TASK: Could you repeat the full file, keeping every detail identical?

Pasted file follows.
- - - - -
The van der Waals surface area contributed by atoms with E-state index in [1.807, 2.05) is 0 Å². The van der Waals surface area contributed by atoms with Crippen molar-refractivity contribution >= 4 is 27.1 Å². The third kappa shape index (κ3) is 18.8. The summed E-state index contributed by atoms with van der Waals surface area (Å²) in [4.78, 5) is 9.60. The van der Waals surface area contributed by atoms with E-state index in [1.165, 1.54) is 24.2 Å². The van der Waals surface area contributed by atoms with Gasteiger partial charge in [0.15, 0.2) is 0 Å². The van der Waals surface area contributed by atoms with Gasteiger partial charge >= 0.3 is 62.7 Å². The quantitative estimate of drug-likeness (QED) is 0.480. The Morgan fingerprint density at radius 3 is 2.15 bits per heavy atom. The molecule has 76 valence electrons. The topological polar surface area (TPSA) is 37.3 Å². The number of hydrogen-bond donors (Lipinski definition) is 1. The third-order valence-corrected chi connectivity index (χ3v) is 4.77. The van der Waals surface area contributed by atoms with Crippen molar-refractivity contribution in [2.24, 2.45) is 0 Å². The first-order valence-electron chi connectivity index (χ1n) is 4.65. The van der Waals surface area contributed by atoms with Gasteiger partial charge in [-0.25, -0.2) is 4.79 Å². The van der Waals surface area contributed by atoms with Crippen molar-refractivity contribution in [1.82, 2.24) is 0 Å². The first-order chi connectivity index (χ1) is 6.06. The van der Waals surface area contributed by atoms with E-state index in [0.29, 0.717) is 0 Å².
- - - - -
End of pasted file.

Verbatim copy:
The van der Waals surface area contributed by atoms with E-state index in [1.807, 2.05) is 0 Å². The van der Waals surface area contributed by atoms with Crippen molar-refractivity contribution >= 4 is 27.1 Å². The third kappa shape index (κ3) is 18.8. The summed E-state index contributed by atoms with van der Waals surface area (Å²) in [4.78, 5) is 9.60. The van der Waals surface area contributed by atoms with E-state index in [1.165, 1.54) is 24.2 Å². The van der Waals surface area contributed by atoms with Gasteiger partial charge in [0.15, 0.2) is 0 Å². The van der Waals surface area contributed by atoms with Gasteiger partial charge >= 0.3 is 62.7 Å². The quantitative estimate of drug-likeness (QED) is 0.480. The Morgan fingerprint density at radius 3 is 2.15 bits per heavy atom. The molecule has 76 valence electrons. The topological polar surface area (TPSA) is 37.3 Å². The number of hydrogen-bond donors (Lipinski definition) is 1. The third-order valence-corrected chi connectivity index (χ3v) is 4.77. The van der Waals surface area contributed by atoms with Crippen molar-refractivity contribution in [2.24, 2.45) is 0 Å². The first-order valence-electron chi connectivity index (χ1n) is 4.65. The van der Waals surface area contributed by atoms with Gasteiger partial charge in [-0.25, -0.2) is 4.79 Å². The van der Waals surface area contributed by atoms with Crippen molar-refractivity contribution in [1.82, 2.24) is 0 Å². The first-order chi connectivity index (χ1) is 6.06. The van der Waals surface area contributed by atoms with E-state index in [0.29, 0.717) is 0 Å².